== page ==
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Plaintiff Pryzborowski, a 59 year old construction worker, fell while descending an allegedly unstable ladder at a site undergoing renovations, striking his head. He was hospitalized for nine days for diagnosis and treatment of a large subgaleal hemotoma, and subdural and subarachnoid hemorrhages. Plaintiff claimed total disability from employment as a result of his traumatic brain injury, with continuing complaints of dizziness, vertigo, headaches, and sued the premises owner, A&M, under Labor Law Sections 200, 240 and 241(6). Owner impleaded Plaintiff's employer, claiming a "Grave Injury". On SJ motions, the Court – considering Third-party Defendant's favorable vocational and neuropsychiatric expert opinions, and noting MRI reports showing the brain bleeds diminished over time – dismissed the third-party action, finding Plaintiff had not sustained a "Grave Injury". The Court also dismissed the Complaint finding plaintiff's failure to use the ladder correctly – when a safe stairway was nearby – was the "sole proximate cause" of his fall. Steven O'Connor and Alak Shah wrote the motion for the Firm's client, Third-party Defendant employer PSG Construction.

The matter stemmed from a property damage action wherein the homeowner/plaintiff claimed that the defendant, Woodbury Water & Sewer Dept., was negligent in failing to properly install a water meter at the homeowner's residence. The crux of the allegations was that the defendant failed to place a washer within a pipe fitting which resulted in a water leak from that fitting. The homeowner claimed damages totaling approx. $15,000. Allstate paid its insured, the homeowner, for these damages and brought this subrogation claim for reimbursement. Both carriers submitted the matter to binding arbitration. The arbitrator concluded that the plaintiff failed to prove a prima facie case of negligence. The evidence revealed that the water meter was installed in 2000 by the defendant and the defendant had not performed any further work at the subject residence until after being notified of the water leak by the homeowner on September 12, 2010. Though there was a washer missing from the fitting, there was direct evidence that the homeowner had performed work on the water line a few months prior to the leak, ie., the homeowner had replaced the shut-off valve on the water line which was located a foot or so from the subject fitting. Defendant's retained construction expert opined that the photographs of the homeowner's basement reflected multiple incidents of water infiltration through the cement block foundation wall and that the amount of water that leaked through the pipe fitting would not have caused the damages claimed. The arbitrator concluded that plaintiff failed to establish that the absence of a washer in the pipe fitting installed 10 years prior was a proximate cause of plaintiff's alleged property damages.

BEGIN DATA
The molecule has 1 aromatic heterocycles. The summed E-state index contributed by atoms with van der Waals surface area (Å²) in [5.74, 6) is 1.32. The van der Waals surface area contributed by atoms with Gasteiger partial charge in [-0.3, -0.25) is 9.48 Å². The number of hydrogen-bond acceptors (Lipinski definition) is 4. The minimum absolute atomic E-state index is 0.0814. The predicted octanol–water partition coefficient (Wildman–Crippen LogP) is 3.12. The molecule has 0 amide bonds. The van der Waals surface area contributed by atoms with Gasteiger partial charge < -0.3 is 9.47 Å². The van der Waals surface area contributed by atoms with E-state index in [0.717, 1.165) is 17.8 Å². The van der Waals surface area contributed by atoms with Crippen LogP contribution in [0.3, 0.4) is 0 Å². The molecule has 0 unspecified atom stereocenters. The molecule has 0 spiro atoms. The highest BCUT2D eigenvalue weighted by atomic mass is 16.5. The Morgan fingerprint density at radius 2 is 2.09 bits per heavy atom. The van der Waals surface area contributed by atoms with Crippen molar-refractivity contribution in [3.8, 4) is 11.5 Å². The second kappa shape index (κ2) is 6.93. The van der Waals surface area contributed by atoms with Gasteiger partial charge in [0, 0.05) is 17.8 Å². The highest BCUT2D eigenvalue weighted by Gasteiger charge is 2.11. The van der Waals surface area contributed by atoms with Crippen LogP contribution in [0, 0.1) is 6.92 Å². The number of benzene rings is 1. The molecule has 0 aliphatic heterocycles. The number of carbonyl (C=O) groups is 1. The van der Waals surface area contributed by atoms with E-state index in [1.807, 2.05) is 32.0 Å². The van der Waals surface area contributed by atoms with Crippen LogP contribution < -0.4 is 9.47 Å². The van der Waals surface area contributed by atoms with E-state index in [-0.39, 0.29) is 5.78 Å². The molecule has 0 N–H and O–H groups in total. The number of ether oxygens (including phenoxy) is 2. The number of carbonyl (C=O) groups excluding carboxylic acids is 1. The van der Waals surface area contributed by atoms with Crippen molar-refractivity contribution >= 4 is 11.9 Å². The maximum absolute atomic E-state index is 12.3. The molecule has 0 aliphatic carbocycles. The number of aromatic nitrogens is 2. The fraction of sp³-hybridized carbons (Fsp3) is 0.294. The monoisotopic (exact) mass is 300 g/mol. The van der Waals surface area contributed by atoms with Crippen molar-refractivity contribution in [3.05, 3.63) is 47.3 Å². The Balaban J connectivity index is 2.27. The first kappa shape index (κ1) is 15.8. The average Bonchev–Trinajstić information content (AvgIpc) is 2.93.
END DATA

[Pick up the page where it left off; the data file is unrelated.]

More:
Summary Judgment was granted to Champion Carrier in a products liability action before Judge Cathy Seibel in the SDNY. Plaintiff was injured by a internal spring mechanism found within a vehicle's external side-view mirror, resulting in an orbital floor fracture and partial blindness in one eye. Product liability claims were brought against the vehicle's manufacturer, General Motors, and Champion Carrier, who altered the truck's rear-bed into a tow-truck. Plaintiff attempted to argue that Champion should be held liable given that they 'implicitly approved' of the mirror's design by performing alterations on the vehicle (i.e. – they should have refused to work on the vehicle, given 'known' past problems with the subject mirror). The Judge agreed with Champion that since it never bought or sold the subject vehicle, nor participated in the design or manufacture of the mirror unit, it could not be held liable under any products liability theory.